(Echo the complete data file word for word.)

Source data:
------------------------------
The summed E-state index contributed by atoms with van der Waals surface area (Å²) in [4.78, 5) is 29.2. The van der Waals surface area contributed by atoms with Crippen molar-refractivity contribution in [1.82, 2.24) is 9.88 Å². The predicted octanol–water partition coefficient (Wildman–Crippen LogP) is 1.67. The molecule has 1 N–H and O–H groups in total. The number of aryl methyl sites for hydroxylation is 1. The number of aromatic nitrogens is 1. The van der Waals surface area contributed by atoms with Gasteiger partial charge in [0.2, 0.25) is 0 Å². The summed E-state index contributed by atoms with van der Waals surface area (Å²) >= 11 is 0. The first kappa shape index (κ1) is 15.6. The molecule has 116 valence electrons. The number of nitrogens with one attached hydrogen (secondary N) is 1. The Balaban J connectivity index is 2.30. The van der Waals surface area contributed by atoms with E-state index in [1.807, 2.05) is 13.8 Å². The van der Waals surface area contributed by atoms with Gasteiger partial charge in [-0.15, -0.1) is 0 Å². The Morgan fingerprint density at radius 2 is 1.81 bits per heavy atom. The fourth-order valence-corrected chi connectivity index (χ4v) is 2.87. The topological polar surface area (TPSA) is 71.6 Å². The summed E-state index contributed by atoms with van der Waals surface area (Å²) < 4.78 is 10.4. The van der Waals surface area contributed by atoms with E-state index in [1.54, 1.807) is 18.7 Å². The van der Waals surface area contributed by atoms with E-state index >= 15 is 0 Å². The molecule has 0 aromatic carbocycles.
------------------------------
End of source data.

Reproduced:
The summed E-state index contributed by atoms with van der Waals surface area (Å²) in [4.78, 5) is 29.2. The van der Waals surface area contributed by atoms with Crippen molar-refractivity contribution in [1.82, 2.24) is 9.88 Å². The predicted octanol–water partition coefficient (Wildman–Crippen LogP) is 1.67. The molecule has 1 N–H and O–H groups in total. The number of aryl methyl sites for hydroxylation is 1. The number of aromatic nitrogens is 1. The van der Waals surface area contributed by atoms with Gasteiger partial charge in [0.2, 0.25) is 0 Å². The summed E-state index contributed by atoms with van der Waals surface area (Å²) >= 11 is 0. The first kappa shape index (κ1) is 15.6. The molecule has 116 valence electrons. The number of nitrogens with one attached hydrogen (secondary N) is 1. The Balaban J connectivity index is 2.30. The van der Waals surface area contributed by atoms with E-state index in [1.807, 2.05) is 13.8 Å². The van der Waals surface area contributed by atoms with Gasteiger partial charge in [-0.15, -0.1) is 0 Å². The Morgan fingerprint density at radius 2 is 1.81 bits per heavy atom. The fourth-order valence-corrected chi connectivity index (χ4v) is 2.87. The topological polar surface area (TPSA) is 71.6 Å². The summed E-state index contributed by atoms with van der Waals surface area (Å²) < 4.78 is 10.4. The van der Waals surface area contributed by atoms with E-state index in [1.54, 1.807) is 18.7 Å². The van der Waals surface area contributed by atoms with E-state index >= 15 is 0 Å². The molecule has 0 aromatic carbocycles.